Well, both hubby and I were convinced that the lyrics actually went: "What false Argyle could not subdue..." Which made perfect sense to us, because apparently Argyle was one of those Scottish clans that made nicey-nice with the English, thereby incurring the wrath of their fellow Highlanders.

As mondegreeners go, though, my husband and I are rank amateurs. My all-time favorite mondegreen was concocted by the sister of my friend Carol.

Remember the song I Fought the Law, and the Law Won? You would if you were Of a Certain Age, like me. The song was a hit back around 1965, and the refrain goes like this:

Breakin' rocks in the hot sun,
I fought the Law, and the Law won,
I fought the Law, and the Law won.

Well, Carol's sister, it seems, was convinced that the lyrics actually went (are you ready for this?): "Hot Dogs in Love in a Round World."

Once, when she and Carol were driving somewhere, the song in question came tootling over the car radio, whereupon Carol's sister began singing along lustily, "Hot dogs in love in a round world..." At which point, Carol lost it. I would have, too.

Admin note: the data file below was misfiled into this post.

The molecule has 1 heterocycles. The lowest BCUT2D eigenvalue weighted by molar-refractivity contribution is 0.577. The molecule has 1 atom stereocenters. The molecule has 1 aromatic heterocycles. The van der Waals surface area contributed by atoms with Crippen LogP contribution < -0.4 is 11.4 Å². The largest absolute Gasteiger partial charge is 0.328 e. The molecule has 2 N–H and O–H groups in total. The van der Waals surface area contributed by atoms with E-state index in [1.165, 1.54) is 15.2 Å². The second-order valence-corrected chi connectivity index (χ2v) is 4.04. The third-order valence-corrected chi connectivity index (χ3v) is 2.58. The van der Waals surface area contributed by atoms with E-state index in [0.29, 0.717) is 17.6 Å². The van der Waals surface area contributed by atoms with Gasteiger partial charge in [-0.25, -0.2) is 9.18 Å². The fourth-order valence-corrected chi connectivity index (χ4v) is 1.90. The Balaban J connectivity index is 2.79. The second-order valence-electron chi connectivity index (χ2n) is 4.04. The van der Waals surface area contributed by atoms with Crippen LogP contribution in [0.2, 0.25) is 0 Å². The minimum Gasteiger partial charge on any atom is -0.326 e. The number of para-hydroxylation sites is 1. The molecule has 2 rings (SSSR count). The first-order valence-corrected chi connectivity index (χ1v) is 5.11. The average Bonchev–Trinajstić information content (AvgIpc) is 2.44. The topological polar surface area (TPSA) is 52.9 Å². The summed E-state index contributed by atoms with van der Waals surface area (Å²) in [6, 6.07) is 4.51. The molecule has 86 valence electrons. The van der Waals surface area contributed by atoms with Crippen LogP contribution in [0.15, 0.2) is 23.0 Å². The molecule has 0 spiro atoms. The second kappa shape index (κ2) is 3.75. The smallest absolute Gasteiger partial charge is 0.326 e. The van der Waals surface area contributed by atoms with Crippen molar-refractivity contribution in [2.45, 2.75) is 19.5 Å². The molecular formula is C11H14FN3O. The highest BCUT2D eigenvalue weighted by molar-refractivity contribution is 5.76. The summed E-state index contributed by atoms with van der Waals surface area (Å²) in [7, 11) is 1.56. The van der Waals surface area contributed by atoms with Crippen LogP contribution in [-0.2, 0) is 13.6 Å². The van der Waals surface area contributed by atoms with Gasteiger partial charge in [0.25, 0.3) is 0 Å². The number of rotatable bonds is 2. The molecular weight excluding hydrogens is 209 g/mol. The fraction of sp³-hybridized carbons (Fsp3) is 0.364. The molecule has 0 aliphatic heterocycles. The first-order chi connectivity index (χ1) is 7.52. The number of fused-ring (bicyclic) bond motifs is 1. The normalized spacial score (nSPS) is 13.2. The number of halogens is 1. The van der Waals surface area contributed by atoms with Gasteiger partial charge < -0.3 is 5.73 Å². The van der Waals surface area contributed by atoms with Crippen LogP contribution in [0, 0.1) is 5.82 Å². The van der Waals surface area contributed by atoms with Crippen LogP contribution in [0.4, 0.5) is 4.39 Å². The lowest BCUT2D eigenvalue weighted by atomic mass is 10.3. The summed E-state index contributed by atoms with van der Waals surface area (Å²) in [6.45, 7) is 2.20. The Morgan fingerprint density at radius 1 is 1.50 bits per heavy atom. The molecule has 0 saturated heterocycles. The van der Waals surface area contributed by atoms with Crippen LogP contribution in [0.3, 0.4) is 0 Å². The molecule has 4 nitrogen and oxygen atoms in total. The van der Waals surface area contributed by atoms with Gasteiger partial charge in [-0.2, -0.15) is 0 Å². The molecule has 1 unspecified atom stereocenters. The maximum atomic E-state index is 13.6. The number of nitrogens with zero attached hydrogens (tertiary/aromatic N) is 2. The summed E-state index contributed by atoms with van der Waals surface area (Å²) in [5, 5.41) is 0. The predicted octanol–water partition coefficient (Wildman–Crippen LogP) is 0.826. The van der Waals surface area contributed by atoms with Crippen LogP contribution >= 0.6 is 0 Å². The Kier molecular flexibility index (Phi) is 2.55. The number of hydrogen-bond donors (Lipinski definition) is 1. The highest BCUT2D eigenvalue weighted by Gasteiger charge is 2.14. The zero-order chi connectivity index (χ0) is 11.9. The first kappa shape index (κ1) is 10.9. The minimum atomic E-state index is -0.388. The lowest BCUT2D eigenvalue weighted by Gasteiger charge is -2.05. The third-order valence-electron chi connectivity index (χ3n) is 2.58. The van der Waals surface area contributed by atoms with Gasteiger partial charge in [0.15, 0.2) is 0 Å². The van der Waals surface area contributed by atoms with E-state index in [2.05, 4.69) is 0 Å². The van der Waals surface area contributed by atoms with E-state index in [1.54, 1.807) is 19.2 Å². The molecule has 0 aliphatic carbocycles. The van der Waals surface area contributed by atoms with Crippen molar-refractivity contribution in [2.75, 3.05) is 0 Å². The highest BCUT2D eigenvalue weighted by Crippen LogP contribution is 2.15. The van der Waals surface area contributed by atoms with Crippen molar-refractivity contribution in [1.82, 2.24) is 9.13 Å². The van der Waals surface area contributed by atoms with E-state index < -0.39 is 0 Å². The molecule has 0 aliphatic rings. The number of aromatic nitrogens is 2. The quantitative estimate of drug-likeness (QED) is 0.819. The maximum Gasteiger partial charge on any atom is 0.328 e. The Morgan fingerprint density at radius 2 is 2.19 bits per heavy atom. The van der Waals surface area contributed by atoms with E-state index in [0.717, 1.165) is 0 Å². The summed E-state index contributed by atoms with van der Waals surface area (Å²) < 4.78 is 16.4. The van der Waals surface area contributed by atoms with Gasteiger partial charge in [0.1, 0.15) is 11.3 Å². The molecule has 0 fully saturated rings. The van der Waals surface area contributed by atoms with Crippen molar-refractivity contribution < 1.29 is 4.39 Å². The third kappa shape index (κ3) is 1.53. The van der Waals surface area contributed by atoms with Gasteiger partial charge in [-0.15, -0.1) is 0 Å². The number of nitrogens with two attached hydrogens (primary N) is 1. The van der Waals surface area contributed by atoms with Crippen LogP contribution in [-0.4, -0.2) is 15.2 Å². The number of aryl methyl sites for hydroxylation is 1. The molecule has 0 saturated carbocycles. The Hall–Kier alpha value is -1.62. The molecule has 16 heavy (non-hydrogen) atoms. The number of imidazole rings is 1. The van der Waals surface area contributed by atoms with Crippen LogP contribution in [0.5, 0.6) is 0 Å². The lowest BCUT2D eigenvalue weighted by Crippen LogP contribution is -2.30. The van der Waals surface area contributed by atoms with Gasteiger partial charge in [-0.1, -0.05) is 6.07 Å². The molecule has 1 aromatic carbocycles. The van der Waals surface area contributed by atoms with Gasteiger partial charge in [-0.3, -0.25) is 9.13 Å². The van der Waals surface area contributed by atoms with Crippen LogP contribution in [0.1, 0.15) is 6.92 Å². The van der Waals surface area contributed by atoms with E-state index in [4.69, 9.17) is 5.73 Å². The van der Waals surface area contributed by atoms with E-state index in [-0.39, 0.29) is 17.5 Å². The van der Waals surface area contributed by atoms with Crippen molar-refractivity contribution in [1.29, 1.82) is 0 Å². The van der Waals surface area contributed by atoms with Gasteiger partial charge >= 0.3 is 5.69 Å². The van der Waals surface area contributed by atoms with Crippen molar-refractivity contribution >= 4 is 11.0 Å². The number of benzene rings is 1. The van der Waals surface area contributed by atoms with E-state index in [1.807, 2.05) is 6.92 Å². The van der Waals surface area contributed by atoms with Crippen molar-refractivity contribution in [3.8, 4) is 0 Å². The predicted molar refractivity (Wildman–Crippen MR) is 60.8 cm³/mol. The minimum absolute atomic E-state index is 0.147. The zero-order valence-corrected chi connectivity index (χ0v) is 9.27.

When Carol first told me about this, I laughed so hard I thought I would split a gasket. Then (perhaps drawing unconsciously on my Lit-Crit graduate-school background), I offered my interpretation: "Well, it kind of makes sense, doesn't it? Here are these poor hot dogs, supplanted by fast-food hamburgers (which are round, of course), so it seems to them (the hot dogs) as if the entire world has gone circular and hamburgeresque. In their loneliness. the boy and girl hot dog find each other and fall in love, and it's 'you and me together, babe, against the round hamburger world'...."

Carol said, "UH-huh. No, Diane, you can't make it make sense. It's pure nuttiness, period."

Well, maybe so. But it sure is a great mondegreen.


FrGregACCA said...

Ah, yes, and who could forget these immortal lyrics?

"You picked a fine time to leave me, Lucille/Four hundred kids and a crop in the field..."

"Running Bear/Loved a little white girl..."

"Don't go out tonight/They're bound to take your life/There's a bathroom on the right."

FrGregACCA said...

A couple more just came to mind. Can't resist: